No Cat Do
Cats may be many things, but they are not joiners. So it is little surprise that one finicky feline effectively sabotaged her owners' attempt to set an environmental example. Oregon residents Amy and Adam Korst had the best of intentions: Live for a year by sending no more than five pounds of waste to the landfill. They found ways to recycle everything from toothbrushes to stereo components and sacrificed foods that came in packaging that could not be recycled or reused (their efforts are documented at www.greengarbageproject.com). The endeavor was going swimmingly — until the Korsts' eight-year-old cat Lexy decided her part of the arrangement simply would not fly.
Lexy had grown accustomed to her environmentally-unfriendly kitty litter and flatly refused to use the biodegradable substitute. Eventually, the Korsts excused Lexy from having to participate in the project, conceding to The Guardian newspaper that they “do not have a green cat.”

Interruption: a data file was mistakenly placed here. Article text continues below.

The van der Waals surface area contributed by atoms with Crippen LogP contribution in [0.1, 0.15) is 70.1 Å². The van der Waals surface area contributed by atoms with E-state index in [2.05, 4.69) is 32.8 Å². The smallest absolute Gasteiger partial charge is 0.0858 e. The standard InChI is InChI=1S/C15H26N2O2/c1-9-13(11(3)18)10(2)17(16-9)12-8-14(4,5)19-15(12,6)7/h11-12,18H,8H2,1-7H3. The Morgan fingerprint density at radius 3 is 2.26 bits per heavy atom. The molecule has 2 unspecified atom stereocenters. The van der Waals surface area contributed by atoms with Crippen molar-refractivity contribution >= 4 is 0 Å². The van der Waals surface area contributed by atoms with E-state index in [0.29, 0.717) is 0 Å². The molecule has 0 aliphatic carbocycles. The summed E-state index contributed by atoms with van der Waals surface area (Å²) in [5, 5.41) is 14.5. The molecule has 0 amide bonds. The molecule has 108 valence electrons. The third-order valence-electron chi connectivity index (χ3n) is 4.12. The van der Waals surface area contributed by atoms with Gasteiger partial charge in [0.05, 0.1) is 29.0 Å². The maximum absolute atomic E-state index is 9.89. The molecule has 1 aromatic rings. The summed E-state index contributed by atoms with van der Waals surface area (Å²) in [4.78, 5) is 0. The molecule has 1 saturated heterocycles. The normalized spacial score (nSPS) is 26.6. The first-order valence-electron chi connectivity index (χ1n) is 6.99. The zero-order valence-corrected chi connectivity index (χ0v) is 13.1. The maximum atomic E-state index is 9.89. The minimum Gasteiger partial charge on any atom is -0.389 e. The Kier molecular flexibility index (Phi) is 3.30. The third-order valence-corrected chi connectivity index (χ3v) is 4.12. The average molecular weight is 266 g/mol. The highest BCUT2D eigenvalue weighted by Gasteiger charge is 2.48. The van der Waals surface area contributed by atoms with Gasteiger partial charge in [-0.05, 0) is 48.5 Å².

The Dukes of Hazardous Waste
The owners of Central Landfill in Johnston, R.I., had a problem: Local all-terrain vehicle (ATV) and dirt bike enthusiasts were illegally trespassing on the 1,200-acre property and using the landfill and surrounding woods for off-road riding.
The solution? Fight four-wheelers with four-wheelers. Using $17,000 in federal Homeland Security funding, two Johnston police officers were furnished with ATVs of their own (complete with shotgun holsters) and put on patrol to take down those no-good, dump-jumping motorheads.
The plan has helped curb the municipal waste motocross. Since instituting the patrols, half as many illegal off-roading incidents have been reported. One suspects those riders are too busy applying for jobs with the Johnston Police Department.
SOURCE: The Providence Journal